A factor in the workload was the decision to shift oversight of the prison system’s “forensic phone laboratory” to the OIG last May.
The lab receives an average of 150 illegal cell phones each week. And the lab analyzes each device and produces “intelligence reports” that can alert prison officials to possible security threats, such as gang activity.
However, the lab was “unable to keep pace with case assignments and a considerable backlog had accumulated,” according to the OIG report. Working with the company that provides the laboratory services, the OIG says it has set a goal of 75 intelligence reports per week, up from the current 30 reports.
To resolve some of these issues, the Department of Corrections is asking state lawmakers to fund an additional 20 inspectors for the OIG in the next budget year.
The increase in staffing will help the agency move toward a more “manageable” caseload, which the OIG says should be in the range of 62 to 67 cases per inspector.
Similar to problems with hiring and retaining corrections officers, the OIG also says it has difficulty keeping staff, attributing some of that to salaries that are lower for the prison system inspectors compared to inspectors in other state agencies.
As of October 2018, the average pay for the prison inspectors was $42,416 a year, compared to $51,429 for other state agency inspectors and a national average of $57,519, according to the department’s legislative budget request.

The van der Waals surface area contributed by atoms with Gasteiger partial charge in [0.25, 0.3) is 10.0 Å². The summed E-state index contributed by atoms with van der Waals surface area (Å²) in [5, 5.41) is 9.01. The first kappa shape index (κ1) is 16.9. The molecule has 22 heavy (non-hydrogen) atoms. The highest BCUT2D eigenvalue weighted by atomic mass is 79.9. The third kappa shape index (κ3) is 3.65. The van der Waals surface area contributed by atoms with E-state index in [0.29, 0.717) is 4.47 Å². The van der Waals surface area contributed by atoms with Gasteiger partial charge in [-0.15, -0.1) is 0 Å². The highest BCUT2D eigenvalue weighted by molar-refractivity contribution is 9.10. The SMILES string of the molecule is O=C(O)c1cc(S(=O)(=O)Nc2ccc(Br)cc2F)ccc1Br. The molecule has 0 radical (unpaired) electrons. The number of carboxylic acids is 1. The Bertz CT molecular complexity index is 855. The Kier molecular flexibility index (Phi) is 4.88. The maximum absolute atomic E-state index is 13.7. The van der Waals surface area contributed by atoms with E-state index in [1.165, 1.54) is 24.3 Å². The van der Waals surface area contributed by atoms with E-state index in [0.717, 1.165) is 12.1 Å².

The turnover in inspector positions was 32 percent in 2018-19, up from just under 14 percent in 2011-12, according to the budget request.
Inspector pay would be boosted if lawmakers back the prison’s system request for a $61 million pay package in the next budget year, which begins July 1.
State Sen. Jeff Brandes, the St. Petersburg Republican who oversees criminal justice spending in the Senate, says the OIG’s caseload and staffing problems are part of a myriad of issues facing a prison system, which has some 96,000 inmates and 24,000 staff members.
“I don’t think we know the full scope of what is going on in there. I think that’s part of the challenge,” Brandes said in an interview with the Florida Phoenix.
“There are all of these different issues that are taking place, whether it’s officer on inmate assaults, inmate on inmate assaults, contraband, these are all symptoms of a staffing problem,” Brandes said.
Brandes, who supports a series of sentencing reforms, says the staffing issues can be addressed by reducing the inmate population and increasing staff pay, including returning to an 8.5-hour shift versus the current 12-hour shifts.
But, thus far, Brandes says the Department of Corrections’ proposals, including its latest budget request, represent more of a “tactical” response rather than a long-term strategic plan to resolve the agency’s problems.
“We need a multi-year strategy to upgrade facilities, to upgrade staffing and to truly turn the department back into a department that is correcting behavior and not just warehousing (inmates),” he said.